The adage of aging leading from success to decline was a social contract we “signed” at birth and has been ingrained in us over many years. Seeing Grandpa and Grandma lose their struggle to keep moving, or Mom or Dad lose their independence from balance loss, was assigned to aging. Yet there are people in their 90s who have never been to a gym and live a free life of adventure because their bodies are working. When we have a problem past the age of 40, doctors will tell us that it is because we are getting older. When we begin to lose balance, we are told to go to a physical therapy practice, or trainer, to work on our body strength. We have experienced the understandable thought of balance loss equated to strengthening the legs, core, and hip flexors to stop the “senior shuffle”. 

However, from researching the beginning of balance and mobility in babies, we know that muscles are not the driving force behind movement. Muscles will add strength, endurance, and power, but not balance and mobility itself. The approach to regaining, or preventing loss of, balance has taken a turn. The approach of solely training the body to regain mobility, strength, and balance is being replaced. 

How important is this newfound approach? Clinical research data has proven that people, as per the tests on over 1,300 participants with balance and gait studies, showed that those with good balance lived 7-8 years longer! (1) Not just 7-8 years of life but also quality of life. With this data and the undeniable importance of balance and mobility training for life itself, we need to adapt our impact to those who trust us with their future. This program is for anyone who needs balance and mobility improvement from aging, rehab, injuries, injury prevention, neurological diseases like MS, Parkinson’s, TBI, stroke survivors, and essentially anyone who has a brain and neurological system from the brain to body can recover if we go to the source.

Falls are the #1 cause leading to death Infographic

We have experienced the power of bodybuilders, powerlifters, MMA fighters, everyday gym powerhouses and so many more who are so strong and yet have under-developed awareness of balance and equal proprioceptive engagements on both sides. With one side more engaged this will lead to injury over time for overuse and pressure on one side of the body. By bringing in brain training with the exercise movements, to feel proprioception, not only can this become injury limitation but maximized power and sub-conscious confidence through increased ability.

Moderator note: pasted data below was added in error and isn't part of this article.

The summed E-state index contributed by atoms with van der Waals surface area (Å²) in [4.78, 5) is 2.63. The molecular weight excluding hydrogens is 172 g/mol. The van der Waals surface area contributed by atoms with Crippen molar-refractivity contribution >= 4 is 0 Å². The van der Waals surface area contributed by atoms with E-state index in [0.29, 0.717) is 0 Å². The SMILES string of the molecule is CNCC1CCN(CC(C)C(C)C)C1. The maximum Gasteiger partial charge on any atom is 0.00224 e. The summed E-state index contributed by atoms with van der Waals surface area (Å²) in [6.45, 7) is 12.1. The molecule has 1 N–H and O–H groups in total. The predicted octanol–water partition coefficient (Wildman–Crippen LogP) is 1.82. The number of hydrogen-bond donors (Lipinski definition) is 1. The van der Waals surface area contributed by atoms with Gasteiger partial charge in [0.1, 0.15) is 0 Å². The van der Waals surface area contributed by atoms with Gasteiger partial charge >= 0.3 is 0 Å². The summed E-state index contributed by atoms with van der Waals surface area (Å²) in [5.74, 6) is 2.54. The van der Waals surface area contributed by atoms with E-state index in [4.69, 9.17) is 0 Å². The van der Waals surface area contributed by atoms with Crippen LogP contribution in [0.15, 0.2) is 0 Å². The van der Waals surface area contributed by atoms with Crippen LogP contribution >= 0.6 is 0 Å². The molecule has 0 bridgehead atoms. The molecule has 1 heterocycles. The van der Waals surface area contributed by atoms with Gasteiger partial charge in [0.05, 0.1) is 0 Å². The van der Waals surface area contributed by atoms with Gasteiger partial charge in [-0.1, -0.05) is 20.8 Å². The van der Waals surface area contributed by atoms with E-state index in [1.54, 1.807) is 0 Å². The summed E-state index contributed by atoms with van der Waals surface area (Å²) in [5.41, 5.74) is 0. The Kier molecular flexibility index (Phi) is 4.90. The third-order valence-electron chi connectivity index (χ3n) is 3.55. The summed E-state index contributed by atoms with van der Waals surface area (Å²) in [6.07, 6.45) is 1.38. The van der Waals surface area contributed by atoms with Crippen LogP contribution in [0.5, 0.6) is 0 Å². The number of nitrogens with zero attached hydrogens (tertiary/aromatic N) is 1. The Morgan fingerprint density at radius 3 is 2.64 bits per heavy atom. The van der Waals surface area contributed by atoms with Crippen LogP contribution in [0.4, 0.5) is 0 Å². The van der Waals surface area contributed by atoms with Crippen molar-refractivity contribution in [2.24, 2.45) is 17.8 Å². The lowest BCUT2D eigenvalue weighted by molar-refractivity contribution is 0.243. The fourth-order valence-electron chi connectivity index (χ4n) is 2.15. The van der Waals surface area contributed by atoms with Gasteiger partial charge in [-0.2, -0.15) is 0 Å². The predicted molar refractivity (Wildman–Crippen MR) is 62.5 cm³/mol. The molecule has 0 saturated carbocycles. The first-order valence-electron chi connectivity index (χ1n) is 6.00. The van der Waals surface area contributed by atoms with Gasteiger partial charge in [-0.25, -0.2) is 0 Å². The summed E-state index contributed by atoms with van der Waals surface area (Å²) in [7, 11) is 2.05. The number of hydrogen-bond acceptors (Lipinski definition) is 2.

Let’s simplify the thinking, focusing on perhaps the most impactful component to the longevity of life span, athletic performance, and injury prevention.

Incorporating the Brain

The brain is the ultimate guide to all activity. We think (mind activation), decide to engage, and then send that thought to the brain to start the process. Strong brain-to-body connection allows for full, safe, and controlled reactions to, and for, movement. When babies learn to walk, it is brain neurological connection, through messaging, proprioception, and pressure point activation, that creates the process and ability to learn to walk. The brain’s power to increase the ability of the body and the two directional messaging that are the miracle keeping us as safe as possible. In fact, it is not just the connection but the speed of messaging from brain to body and back that is the difference between success and failure of movement, reaction time, speed, and power. And above all, achieving our highest level of potential. At the core of it all is the brain's focus, and mindset, to keep you safe and yet exceed expectations.

Neuroplasticity is the brilliance of the brain's ability to grow, change its messaging, guide, change the input of information, set protocols to become habit, and maintain its function more than we ever believed possible. At the same time, instead of searching for new devices or machines to help us regain mobility, we can step back in time and the basics of functional movement, no different than babies learning movement and regain our full mobility, over dedicated time.